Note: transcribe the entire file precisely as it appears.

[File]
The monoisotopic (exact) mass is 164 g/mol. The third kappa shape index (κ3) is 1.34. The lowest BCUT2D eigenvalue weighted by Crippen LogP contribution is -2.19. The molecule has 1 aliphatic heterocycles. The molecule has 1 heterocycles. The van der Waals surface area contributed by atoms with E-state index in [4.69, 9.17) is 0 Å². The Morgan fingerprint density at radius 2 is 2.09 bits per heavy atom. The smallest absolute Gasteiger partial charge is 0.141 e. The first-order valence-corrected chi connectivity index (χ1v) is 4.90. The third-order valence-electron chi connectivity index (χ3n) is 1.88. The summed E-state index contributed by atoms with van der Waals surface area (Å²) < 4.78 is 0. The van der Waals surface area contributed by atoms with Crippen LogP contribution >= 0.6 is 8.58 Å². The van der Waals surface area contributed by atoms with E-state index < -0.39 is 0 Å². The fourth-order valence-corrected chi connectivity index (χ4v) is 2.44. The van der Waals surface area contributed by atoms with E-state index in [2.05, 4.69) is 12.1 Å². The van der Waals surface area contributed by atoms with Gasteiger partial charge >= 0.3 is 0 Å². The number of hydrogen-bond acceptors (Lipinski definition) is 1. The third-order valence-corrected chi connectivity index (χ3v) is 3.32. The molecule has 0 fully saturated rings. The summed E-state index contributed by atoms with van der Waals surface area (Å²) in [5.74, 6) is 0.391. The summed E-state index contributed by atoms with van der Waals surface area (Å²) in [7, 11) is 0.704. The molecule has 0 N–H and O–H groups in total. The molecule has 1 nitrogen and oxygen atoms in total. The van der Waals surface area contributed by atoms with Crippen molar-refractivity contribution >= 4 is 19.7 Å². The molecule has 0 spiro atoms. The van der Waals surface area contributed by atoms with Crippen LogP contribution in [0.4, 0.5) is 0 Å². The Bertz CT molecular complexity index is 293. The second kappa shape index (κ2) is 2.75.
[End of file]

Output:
The monoisotopic (exact) mass is 164 g/mol. The third kappa shape index (κ3) is 1.34. The lowest BCUT2D eigenvalue weighted by Crippen LogP contribution is -2.19. The molecule has 1 aliphatic heterocycles. The molecule has 1 heterocycles. The van der Waals surface area contributed by atoms with E-state index in [4.69, 9.17) is 0 Å². The Morgan fingerprint density at radius 2 is 2.09 bits per heavy atom. The smallest absolute Gasteiger partial charge is 0.141 e. The first-order valence-corrected chi connectivity index (χ1v) is 4.90. The third-order valence-electron chi connectivity index (χ3n) is 1.88. The summed E-state index contributed by atoms with van der Waals surface area (Å²) < 4.78 is 0. The van der Waals surface area contributed by atoms with Crippen LogP contribution >= 0.6 is 8.58 Å². The van der Waals surface area contributed by atoms with E-state index < -0.39 is 0 Å². The fourth-order valence-corrected chi connectivity index (χ4v) is 2.44. The van der Waals surface area contributed by atoms with E-state index in [2.05, 4.69) is 12.1 Å². The van der Waals surface area contributed by atoms with Gasteiger partial charge >= 0.3 is 0 Å². The number of hydrogen-bond acceptors (Lipinski definition) is 1. The third-order valence-corrected chi connectivity index (χ3v) is 3.32. The molecule has 0 fully saturated rings. The summed E-state index contributed by atoms with van der Waals surface area (Å²) in [5.74, 6) is 0.391. The summed E-state index contributed by atoms with van der Waals surface area (Å²) in [7, 11) is 0.704. The molecule has 0 N–H and O–H groups in total. The molecule has 1 nitrogen and oxygen atoms in total. The van der Waals surface area contributed by atoms with Crippen molar-refractivity contribution >= 4 is 19.7 Å². The molecule has 0 spiro atoms. The van der Waals surface area contributed by atoms with Crippen LogP contribution in [0.4, 0.5) is 0 Å². The Bertz CT molecular complexity index is 293. The second kappa shape index (κ2) is 2.75.